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WCQS declines to respond to challengers Board chair who promised response misses meeting
Saturday, 14 April 2012 19:18

Four members of the Ad-Hoc Committee for Responsive Public Radio — a group which has challenged WCQS-FM’s FCC license renewal — said they left the WCQS Board of Directors meeting March 21 “surprised and disappointed” that the board did not respond to the letter the panel sent to the it more than two months ago.

The committee’s letter included suggestions for how the station could be more responsive to the community.

“I had an e-mail from board Chair Bryan Smith saying that our letter would be discussed at an executive committee hearing and the results reported at today’s meeting,” Weaverville resident Fred Flaxman, the committee’s organizer, said. “Believing Smith to be a man who was good for his word, John Campbell, George DeWalder, Mary Hall Rodman and I sacrificed our lunch period to attend the board meeting.”

Afterward, Flaxman went home where he later discovered an e-mail from WCQS board Vice Chair Chuck Cloninger, who chaired the meeting in Smith’s absence, saying that there would be no response to the Ad-Hoc Committee’s letter because “the legal matter of your petition filed with the FCC to deny relicensing to us is still pending, we have no comment regarding you or your committee.”

WCQS’ chief Jody Miller did not immediately respond to an e-mail seeking her response to Flaxman at mid-morning April 4.

In responding to the Cloninger’s e-mail, Flaxman said, “The FCC encourages parties involved in a dispute like ours to try to reach an agreement which would permit the Ad-Hoc Committee for Responsive Public Radio to withdraw its petition to deny WCQS its license renewals.

“So your refusal to meet with us or respond to our letter is further evidence that your station does not deserve to have its licenses to operate public radio stations renewed, and we shall add this correspondence to our FCC filing.

Flaxman went on to remind the WCQS board vice chair that should the FCC not decide in favor of the committee’s petition, the committee has the right to appeal and to take this matter to court.  But Flaxman said he feels that the committee’s license challenge will be successful, considering WCQS’s “track record of violating federal law and filing false affidavits with CPB.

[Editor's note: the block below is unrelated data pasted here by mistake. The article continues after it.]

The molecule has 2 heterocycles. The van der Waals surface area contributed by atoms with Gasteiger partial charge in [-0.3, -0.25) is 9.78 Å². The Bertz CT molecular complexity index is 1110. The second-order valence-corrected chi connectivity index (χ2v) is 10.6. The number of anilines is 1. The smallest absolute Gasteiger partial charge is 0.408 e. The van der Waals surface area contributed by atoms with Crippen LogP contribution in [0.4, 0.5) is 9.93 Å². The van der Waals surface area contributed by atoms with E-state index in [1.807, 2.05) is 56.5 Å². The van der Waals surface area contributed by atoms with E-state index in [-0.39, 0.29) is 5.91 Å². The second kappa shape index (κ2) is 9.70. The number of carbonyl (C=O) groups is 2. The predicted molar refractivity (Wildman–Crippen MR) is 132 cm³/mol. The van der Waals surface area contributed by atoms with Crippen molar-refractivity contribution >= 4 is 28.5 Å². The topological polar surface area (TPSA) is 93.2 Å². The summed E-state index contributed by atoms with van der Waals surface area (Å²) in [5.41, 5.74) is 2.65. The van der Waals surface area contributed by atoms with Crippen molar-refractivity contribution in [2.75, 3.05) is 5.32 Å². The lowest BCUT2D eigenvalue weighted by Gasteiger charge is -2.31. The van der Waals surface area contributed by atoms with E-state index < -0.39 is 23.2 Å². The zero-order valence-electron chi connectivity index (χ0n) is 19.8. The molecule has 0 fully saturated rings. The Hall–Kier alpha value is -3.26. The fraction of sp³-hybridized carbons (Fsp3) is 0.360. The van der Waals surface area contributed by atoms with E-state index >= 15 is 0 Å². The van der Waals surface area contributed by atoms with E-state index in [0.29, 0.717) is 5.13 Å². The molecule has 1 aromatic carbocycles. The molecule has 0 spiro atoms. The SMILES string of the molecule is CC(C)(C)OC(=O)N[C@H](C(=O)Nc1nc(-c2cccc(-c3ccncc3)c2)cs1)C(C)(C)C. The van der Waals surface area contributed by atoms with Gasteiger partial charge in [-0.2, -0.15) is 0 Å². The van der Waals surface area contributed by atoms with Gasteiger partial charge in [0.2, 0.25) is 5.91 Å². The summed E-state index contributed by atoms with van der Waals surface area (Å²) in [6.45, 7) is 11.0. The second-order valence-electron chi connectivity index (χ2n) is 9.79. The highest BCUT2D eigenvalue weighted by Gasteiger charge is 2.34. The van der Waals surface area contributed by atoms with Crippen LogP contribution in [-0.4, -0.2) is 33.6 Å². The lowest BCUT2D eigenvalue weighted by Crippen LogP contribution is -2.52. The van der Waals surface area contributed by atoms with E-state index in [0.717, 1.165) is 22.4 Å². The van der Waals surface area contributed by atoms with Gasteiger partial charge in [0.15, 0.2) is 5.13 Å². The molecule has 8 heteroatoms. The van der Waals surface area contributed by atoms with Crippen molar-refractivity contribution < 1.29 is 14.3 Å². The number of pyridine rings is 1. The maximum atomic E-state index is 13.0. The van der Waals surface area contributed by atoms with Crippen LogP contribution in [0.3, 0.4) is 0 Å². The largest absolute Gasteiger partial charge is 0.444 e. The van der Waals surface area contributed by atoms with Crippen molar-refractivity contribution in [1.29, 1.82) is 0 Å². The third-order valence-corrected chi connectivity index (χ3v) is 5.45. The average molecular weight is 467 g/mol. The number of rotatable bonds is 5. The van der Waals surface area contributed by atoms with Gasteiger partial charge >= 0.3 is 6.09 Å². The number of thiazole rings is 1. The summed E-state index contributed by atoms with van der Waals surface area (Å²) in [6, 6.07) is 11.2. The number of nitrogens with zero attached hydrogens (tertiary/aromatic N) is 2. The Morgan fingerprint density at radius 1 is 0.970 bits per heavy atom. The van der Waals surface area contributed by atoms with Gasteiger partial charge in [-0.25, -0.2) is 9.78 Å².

“We thought it was in the best interest of all parties (except the lawyers) to reach an agreement,” which he thought would be possible if WCQS had the best interests of the community in mind. Fllaxman called it “an irresponsible decision on WCQS’s part to continue to spend listener donations on attorneys rather than programming and personnel, turning down the opportunity to reach an agreement with us on this subject.”

Flaxman wrote Smith, the board chairman, that he was going to recommend tohis committeeo that it take back its offer to withdraw the FCC petition, which depended on WCQS showing responsiveness to its concerns by meeting with the committee to discuss its issues with the station.

However, Flaxman noted, WCQS has not offered to meet with them or “even had the basic courtesy to respond in any way to our letter and proposals in more than two months.

“It seems that WCQS is so sure it will retain its FCC licenses that it decided to stiff us rather than meet with us or respond to any of our perfectly reasonable proposals for making the station more responsive,” Flaxman said.

He added that those 14 one-paragraph proposals are available upon request by e-mailing him at This e-mail address is being protected from spambots. You need JavaScript enabled to view it . Anyone wishing to join the Ad-Hoc Committee should also contact Flaxman at that address, he said, noting that the it had 30 members when its FCC petition was filed.

As for what did transpire at the WCQS board meeting, Flaxman wrote to Chairman Smith that his committee members  “couldn’t help but notice how similar it was to an equivalent meeting at a commercial radio station.

“Virtually the entire public part of the meeting was devoted to audience ratings, income and the like,” he wrote, “with no discussion whatsoever of how well the station was serving its mission or the community, except for its effort to help other nonprofits while raising funds over the air for WCQS. No mention at all of local programming, or, more accurately, the lack of it....”

“In my opinion, ratings and money is not what public broadcasting is supposed to be about. When WCQS board meetings devote virtually all their time to the means (fund-raising) rather than the ends (high quality local, national and international radio programming), there is something terribly wrong with your priorities,” Flaxman asserted.
 



 


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